AIG Defends Lot’s Righteousness

We have often thought that if creationists can defend their bizarre creationist doctrines, they can defend anything. Apparently that’s true. We found proof at the website of Answers in Genesis (AIG), one of the major sources of young-earth creationist wisdom. AIG is the online creationist ministry of Ken Ham (ol’ Hambo), the Australian entrepreneur who has become the ayatollah of Appalachia.

AIG’s article is Contradictions: A Lot of Righteousness. It’s the latest in a long series of articles explaining away contradictions which abound in scripture. This time they’re concerned that Lot — of Sodom and Gomorrah fame — is referred to in scripture as “righteous.” According to this Wikipedia article: “Jesus is a descendent of Lot through David’s great-grandmother Ruth, who is descended from Lot’s son Moab.”

Remember that name, Moab; it comes up later. But how can Lot — of all people — be considered righteous? Although a nephew of Abraham, Lot lived in Sodom. AIG’s article says, with bold font added by us:

[Scripture] records that Lot was sitting in the gate of Sodom when the angels came, and he invited them to his house. When a mob of men came later that evening to molest Lot’s guests [scripture reference], Lot offered his daughters to the crowd in an attempt to satiate them. Providentially, he was prevented from doing so. The angels pulled Lot back into the house and blinded the mob [scripture reference].

The angels saved Lot’s daughters, but Lot was quite willing to give them to the mob. AIG doesn’t go into detail, but we will. Here’s what the Good Book says of Lot’s behavior that night. This is from Genesis 19:8 (King James version, of course). Lot says to the mob:

Behold now, I have two daughters which have not known man; let me, I pray you, bring them out unto you, and do ye to them as is good in your eyes: only unto these men do nothing; for therefore came they under the shadow of my roof.

Nice guy. Great family values. Then AIG reminds us of Lot’s incest with his daughters. Again, they don’t go into detail and neither shall we; but the tale is told in Genesis 19, starting at verse 30 and running through verse 35. Then the next two verses say:

Thus were both the daughters of Lot with child by their father.

And the first born bare a son, and called his name Moab: the same is the father of the Moabites unto this day.

So there’s the Moab connection (but AIG never mentions it). Then AIG returns to the problem with which their essay grapples:

How can we reconcile this in our minds? Lot, the ineffective leader, the indecisive family man, the comfort-loving hedonist, the drunken dad — how could this man be called righteous?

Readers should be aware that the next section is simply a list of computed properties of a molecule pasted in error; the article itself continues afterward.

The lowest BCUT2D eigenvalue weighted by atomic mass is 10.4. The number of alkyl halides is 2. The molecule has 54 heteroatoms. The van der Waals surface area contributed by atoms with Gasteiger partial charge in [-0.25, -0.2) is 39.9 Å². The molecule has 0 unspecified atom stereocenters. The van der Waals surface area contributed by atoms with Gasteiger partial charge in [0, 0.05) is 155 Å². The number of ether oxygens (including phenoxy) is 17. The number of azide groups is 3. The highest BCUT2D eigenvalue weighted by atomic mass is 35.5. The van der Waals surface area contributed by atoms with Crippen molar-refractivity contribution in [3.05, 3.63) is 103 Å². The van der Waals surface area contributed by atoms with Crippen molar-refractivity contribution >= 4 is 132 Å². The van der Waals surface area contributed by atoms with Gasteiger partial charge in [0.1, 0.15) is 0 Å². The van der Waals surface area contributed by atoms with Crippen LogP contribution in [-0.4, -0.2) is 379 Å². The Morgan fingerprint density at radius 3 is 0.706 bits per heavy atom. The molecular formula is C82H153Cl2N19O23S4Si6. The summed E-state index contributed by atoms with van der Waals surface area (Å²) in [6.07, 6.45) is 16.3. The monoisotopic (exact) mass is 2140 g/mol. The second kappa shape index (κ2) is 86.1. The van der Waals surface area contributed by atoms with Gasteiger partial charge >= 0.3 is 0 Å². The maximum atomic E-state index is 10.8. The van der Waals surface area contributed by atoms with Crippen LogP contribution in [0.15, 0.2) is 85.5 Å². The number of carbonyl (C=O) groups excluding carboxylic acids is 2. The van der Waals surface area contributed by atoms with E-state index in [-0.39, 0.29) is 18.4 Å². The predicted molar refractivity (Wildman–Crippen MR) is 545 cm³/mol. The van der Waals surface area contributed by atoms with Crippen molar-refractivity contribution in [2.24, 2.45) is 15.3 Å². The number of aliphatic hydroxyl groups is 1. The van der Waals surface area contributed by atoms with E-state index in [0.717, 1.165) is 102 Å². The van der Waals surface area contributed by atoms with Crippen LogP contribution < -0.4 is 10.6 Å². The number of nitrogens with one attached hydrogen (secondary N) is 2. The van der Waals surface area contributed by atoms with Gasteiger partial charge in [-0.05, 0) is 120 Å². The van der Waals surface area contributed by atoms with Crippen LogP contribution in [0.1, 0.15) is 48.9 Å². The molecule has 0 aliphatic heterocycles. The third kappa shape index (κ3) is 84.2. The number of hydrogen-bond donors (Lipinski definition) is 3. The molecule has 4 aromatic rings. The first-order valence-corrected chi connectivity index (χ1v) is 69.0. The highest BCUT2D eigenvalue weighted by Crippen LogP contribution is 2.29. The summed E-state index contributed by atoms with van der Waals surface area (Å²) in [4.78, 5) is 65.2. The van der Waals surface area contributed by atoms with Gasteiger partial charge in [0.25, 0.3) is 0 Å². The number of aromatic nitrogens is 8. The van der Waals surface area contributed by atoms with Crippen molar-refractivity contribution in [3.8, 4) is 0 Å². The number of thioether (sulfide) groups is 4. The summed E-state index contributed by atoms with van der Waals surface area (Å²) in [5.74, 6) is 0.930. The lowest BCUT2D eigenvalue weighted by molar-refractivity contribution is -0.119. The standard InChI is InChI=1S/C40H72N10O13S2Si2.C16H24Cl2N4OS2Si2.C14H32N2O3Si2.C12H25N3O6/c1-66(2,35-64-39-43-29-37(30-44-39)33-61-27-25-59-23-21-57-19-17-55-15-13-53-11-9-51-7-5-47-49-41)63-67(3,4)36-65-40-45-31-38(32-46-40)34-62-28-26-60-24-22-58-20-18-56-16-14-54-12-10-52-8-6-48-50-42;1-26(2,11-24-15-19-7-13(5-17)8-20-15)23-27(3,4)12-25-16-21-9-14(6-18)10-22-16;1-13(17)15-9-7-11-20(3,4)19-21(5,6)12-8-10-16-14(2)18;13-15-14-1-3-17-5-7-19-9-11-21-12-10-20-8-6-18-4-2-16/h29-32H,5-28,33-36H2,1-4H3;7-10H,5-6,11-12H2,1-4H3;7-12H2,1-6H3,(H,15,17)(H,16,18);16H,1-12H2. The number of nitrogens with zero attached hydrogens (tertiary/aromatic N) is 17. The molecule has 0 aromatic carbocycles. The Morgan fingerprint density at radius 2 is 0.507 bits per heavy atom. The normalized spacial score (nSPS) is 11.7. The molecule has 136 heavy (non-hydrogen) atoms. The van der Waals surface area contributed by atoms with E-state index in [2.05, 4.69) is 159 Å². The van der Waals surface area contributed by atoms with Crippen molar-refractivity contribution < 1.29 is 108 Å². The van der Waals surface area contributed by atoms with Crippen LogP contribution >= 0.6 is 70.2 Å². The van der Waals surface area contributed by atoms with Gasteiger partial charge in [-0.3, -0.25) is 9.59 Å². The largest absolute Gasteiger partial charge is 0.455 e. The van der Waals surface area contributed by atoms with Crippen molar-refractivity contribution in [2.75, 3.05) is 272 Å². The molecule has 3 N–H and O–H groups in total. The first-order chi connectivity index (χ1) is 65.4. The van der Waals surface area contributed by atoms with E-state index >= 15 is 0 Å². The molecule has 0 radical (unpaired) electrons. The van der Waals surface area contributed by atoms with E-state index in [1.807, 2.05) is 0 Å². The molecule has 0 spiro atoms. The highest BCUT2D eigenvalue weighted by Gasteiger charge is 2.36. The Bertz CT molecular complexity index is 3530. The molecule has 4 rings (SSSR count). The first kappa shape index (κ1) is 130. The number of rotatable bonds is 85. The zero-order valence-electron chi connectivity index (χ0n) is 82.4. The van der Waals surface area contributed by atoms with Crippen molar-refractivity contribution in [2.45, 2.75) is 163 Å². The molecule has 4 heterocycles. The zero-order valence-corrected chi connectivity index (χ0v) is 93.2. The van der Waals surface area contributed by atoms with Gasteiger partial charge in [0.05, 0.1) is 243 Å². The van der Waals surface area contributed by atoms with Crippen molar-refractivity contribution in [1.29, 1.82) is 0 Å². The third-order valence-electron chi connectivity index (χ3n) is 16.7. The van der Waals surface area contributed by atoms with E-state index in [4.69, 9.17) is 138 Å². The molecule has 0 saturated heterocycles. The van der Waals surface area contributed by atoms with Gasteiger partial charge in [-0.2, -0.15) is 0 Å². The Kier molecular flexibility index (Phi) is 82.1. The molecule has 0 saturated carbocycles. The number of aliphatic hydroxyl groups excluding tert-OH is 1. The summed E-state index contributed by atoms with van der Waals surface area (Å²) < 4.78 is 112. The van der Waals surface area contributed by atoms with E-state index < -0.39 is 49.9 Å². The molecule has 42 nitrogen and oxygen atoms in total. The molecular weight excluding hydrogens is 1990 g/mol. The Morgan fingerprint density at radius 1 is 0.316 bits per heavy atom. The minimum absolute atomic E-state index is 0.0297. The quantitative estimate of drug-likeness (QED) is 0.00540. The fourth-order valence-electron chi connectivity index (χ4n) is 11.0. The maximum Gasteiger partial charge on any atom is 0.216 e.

“Drunken dad”? That’s one way to put it. Anyway, we have confidence that AIG can handle this dilemma. If they can believe that Genesis is good science, and Noah’s Flood was a recent historical event, they can talk themselves into believing anything. Here they go, with scripture references deleted:

We only know of Lot’s actions during a short period of his life. We are not told of Lot’s final days, but we do know that while living with Abraham he was a witness to Abraham’s humility, kindness, and faithfulness to God. He also saw Abraham make poor decisions and sin, and then saw him repent. So it is not unreasonable to presume that Lot repented of his sin later in life, and God forgave him as He has promised.

See? It’s “not unreasonable” to assume that Lot was forgiven. Wow — maybe even a Darwinist can find forgiveness! Then, after some gobbledegook, AIG wraps it up with this:

Lot spent too much time around the creature comforts of life in Sodom, and consequently his testimony was tarnished. Yet even in all of this, God was faithful and did not forget that Lot was His servant. God twice delivered him physically, and through the Holy Spirit He conveyed to us that Lot was righteous, signifying more importantly that He delivered Lot from his sins. Though Lot did not live a very outwardly righteous life, he believed in God by faith, and God counted that faith as righteousness.

So there you are. If Lot could be forgiven, maybe even you, dear reader, may yet hope. Oh, wait — AIG has a footnote that helps to explain things:

Note that the laws forbidding sexual relationships between close relations were not codified until the time of Moses in Leviticus 18. Abraham married his half-sister, and Adam’s and Eve’s children married each other. Either way, these actions were carried out by the daughters, who were never called righteous by the Scriptures.

Ah, it was the girls’ fault. Yes, it has always been thus. In conclusion, we return to what we said at the start: If creationists can defend their bizarre creationist doctrines, they can defend anything.

Copyright © 2012. The Sensuous Curmudgeon. All rights reserved.

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15 responses to “AIG Defends Lot’s Righteousness

  1. Ken Ham gives me the shivers. He looks just the preacher in the “Poltergeist” movies.